UPDATED: Ted Cruz ad hearkens to Beto O'Rourke's 2009 call for debate on legalizing narcotics

Ted Cruz says in an ad that debuted in August 2018 that Beto O'Rourke called for national debate of legalizing all narcotics. O'Rourke suggested as much as a member of the El Paso City Council in 2009.
Ted Cruz says in an ad that debuted in August 2018 that Beto O'Rourke called for national debate of legalizing all narcotics. O'Rourke suggested as much as a member of the El Paso City Council in 2009.

Ted Cruz says in a TV ad that just debuted that he sponsored legislation allowing drug testing of applicants for federal "jobless benefits."

President Donald Trump in 2017 signed into law a Cruz-sponsored measure allowing states to expand the pool of applicants for unemployment benefits who can be drug tested, the Dallas Morning News reported. That change in law nullified a Labor Department rule that went into effect in 2016 limiting drug tests to applicants who had a job that does regular drug screenings, its story said.

Cruz's ad also presents a throwback charge that has factual footing in Democratic Senate nominee Beto O’Rourke’s statements eight years ago as a member of the El Paso City Council. "But," the ad's narrator  says, "Beto O’Rourke said we should consider legalizing all narcotics, including heroin."

We have not fact-checked Cruz's statement about O'Rourke urging consideration of legalizing all narcotics. This May, though, we rated False a Cruz claim that O’Rourke had a resolution to legalize all narcotics including heroin. The O'Rourke-amended resolution adopted by the El Paso City Council called for debating that prospect. Notably, O'Rourke was then explicit about not yet personally favoring across-the-board legalization.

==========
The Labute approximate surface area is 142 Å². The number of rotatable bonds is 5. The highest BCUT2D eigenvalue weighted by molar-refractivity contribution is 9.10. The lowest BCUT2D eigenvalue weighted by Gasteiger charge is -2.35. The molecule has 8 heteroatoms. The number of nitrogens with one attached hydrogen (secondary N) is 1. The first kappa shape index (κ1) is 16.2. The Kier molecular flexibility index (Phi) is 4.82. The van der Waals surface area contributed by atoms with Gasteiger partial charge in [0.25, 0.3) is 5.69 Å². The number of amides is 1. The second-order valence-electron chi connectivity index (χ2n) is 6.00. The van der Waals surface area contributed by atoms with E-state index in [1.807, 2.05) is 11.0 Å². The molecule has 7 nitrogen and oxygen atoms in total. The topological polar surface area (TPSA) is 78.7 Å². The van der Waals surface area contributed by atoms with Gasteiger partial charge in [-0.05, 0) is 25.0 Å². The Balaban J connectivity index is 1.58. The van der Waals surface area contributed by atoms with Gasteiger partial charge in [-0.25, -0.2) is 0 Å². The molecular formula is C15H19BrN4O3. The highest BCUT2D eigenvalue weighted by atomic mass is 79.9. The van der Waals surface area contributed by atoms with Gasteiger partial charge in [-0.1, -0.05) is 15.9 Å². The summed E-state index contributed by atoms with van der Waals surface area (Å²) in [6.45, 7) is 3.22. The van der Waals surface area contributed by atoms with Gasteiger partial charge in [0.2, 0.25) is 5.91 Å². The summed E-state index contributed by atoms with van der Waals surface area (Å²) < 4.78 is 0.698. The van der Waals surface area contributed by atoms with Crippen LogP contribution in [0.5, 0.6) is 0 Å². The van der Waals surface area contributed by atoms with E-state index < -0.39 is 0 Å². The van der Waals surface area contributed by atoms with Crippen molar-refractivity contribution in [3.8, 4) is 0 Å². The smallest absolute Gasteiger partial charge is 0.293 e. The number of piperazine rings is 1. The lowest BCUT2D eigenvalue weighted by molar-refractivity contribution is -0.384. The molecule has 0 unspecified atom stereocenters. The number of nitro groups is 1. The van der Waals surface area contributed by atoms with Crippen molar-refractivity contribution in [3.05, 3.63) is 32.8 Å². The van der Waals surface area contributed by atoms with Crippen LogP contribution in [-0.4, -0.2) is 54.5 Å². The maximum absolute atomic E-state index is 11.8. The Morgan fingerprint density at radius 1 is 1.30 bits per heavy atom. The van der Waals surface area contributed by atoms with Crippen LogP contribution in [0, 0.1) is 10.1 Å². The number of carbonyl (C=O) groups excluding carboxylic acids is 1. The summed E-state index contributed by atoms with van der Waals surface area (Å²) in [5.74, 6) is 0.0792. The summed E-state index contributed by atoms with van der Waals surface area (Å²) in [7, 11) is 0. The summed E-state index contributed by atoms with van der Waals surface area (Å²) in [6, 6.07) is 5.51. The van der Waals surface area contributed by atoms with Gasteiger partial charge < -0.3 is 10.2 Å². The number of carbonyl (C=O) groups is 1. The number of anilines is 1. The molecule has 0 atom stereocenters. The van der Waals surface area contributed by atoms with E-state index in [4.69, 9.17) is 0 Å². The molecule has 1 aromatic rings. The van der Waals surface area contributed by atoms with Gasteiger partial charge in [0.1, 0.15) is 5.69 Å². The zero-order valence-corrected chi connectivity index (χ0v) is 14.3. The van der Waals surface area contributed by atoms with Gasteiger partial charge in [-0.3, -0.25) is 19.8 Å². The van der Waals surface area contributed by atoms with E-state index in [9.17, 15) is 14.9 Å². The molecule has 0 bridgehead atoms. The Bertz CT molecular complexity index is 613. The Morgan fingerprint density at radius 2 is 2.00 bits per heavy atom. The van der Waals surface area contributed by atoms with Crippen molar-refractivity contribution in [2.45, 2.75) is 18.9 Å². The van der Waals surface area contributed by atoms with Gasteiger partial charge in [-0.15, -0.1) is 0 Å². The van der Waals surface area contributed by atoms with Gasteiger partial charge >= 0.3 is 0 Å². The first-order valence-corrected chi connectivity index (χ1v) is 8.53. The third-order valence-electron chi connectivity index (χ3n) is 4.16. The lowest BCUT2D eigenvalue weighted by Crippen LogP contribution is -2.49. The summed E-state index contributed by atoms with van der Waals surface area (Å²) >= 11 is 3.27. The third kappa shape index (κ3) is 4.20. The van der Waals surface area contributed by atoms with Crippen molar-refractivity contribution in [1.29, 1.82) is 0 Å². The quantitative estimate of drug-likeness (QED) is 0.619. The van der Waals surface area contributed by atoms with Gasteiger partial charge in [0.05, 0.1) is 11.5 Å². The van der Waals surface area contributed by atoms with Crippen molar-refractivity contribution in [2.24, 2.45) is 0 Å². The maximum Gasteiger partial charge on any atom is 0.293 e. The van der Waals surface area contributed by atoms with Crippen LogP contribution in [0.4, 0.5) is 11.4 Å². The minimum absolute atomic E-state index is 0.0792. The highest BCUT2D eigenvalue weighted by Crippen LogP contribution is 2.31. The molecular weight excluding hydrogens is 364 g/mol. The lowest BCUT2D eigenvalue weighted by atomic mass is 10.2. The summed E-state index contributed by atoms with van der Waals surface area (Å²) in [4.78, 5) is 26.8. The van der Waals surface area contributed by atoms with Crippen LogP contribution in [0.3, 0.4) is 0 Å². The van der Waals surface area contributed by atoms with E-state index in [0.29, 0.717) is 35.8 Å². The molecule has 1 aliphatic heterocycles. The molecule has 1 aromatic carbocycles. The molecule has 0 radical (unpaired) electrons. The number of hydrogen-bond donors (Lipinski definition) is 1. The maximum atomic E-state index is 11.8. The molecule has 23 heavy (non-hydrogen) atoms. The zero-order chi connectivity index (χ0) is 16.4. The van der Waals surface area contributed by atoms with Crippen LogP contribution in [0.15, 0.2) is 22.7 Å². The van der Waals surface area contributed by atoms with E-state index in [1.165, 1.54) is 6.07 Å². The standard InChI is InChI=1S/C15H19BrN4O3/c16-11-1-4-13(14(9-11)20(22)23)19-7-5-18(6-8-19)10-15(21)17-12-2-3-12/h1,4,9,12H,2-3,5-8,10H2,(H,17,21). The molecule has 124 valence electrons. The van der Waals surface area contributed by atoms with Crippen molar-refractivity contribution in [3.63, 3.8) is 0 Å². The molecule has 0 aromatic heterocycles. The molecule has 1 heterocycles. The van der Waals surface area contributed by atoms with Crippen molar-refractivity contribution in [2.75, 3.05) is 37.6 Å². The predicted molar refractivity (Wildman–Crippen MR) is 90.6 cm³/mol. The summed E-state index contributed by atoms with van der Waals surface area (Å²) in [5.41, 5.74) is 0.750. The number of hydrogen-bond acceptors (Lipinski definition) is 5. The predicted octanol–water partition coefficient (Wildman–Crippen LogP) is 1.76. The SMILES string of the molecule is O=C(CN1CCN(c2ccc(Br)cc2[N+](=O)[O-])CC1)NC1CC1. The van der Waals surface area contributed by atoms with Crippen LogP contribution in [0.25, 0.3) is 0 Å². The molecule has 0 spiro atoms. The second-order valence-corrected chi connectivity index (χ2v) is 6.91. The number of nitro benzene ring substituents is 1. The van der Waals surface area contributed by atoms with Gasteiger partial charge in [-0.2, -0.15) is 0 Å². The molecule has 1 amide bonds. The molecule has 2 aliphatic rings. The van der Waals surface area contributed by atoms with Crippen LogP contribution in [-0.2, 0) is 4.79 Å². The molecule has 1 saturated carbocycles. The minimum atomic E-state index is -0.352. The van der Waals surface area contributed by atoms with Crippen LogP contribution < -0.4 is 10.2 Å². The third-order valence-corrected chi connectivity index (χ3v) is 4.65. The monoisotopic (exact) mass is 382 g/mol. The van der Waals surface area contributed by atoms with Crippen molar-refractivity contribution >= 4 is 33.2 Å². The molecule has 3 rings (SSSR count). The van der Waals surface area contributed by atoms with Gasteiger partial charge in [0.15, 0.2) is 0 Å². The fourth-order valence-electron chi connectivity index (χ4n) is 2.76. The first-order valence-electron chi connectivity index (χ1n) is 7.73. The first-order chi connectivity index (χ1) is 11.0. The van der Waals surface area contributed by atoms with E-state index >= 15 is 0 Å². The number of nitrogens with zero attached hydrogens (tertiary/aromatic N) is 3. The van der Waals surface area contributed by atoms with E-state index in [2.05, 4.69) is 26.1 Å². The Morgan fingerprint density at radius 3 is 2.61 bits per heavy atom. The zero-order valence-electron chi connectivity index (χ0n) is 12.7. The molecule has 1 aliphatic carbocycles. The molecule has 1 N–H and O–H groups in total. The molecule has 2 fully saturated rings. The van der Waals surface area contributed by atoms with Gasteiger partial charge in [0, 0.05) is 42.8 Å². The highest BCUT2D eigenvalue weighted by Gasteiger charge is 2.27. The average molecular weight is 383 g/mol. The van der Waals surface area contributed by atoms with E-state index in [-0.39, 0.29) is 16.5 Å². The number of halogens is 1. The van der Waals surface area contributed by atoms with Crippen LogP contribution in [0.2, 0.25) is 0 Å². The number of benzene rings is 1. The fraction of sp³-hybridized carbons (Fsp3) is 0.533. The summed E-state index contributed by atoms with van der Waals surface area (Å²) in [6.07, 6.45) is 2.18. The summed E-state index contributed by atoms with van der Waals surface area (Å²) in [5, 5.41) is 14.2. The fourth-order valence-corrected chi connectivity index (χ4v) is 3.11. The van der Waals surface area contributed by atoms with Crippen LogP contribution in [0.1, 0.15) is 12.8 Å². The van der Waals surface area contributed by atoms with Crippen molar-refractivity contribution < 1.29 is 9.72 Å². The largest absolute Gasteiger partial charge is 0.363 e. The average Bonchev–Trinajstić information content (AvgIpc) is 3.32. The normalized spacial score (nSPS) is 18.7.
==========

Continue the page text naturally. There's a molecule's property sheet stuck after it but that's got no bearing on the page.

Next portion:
Of late, O'Rourke calls on his Senate campaign website for ending the federal government's war on drugs and encouraging reforms in drug control policies. He also calls for ending the "federal prohibition on marijuana."

O’Rourke told residents of Sonora, Texas on April 28, 2018, that he’s among co-sponsors of legislation to decriminalize marijuana under federal law. Congressional records show O’Rourke in May 2017 signed on as a co-sponsor of an act removing marijuana from the federal controlled substances list. The act’s author, Rep. Thomas Garrett, R-Va., said in a statement that his proposal would leave it to individual states to determine appropriate medicinal uses of marijuana.

What drugs that O’Rourke wants to legalize has twice hit the PolitiFact Truth-O-Meter.

In 2012, we rated rated Half True a candidate’s claim that O’Rourke favored legalizing drugs across the board. O’Rourke, then a member of the El Paso City Council, favored legalizing marijuana, we then confirmed, and had called for debate about legalizing narcotics.

Our May 2018 fact-check evaluated a May 1 Cruz tweet stating: "With opioids ravaging so many American communities, Congressman Beto O’Rourke's radical resolution to legalize all narcotics--including heroin and other deadly opioids--is looking worse and worse all the time."

At the time, Cruz’s campaign pointed out a May 1  story posted by the conservative Daily Caller--headlined "Remember That One Time Beto O’Rourke Called for Legalizing All Narcotics"--including video of Councilman O’Rourke speaking at what was evidently the Jan. 6, 2009, El Paso City Council meeting, which included adoption of a resolution urging federal action to stem violence on the Mexico side of the border.

O’Rourke, seeking to amend the resolution, said at that meeting: "And I’d ask that there be some language in here that would also include advocating, or looking at, rethinking our War on Drugs, which by any measure I’ve looked it has been an abject failure. And also, looking at ending the prohibition on narcotics in the United States. And I’m not saying that we need to do that – to end the prohibition. I think we need to have a serious discussion about doing that, and that may, in the end, be the right course of action."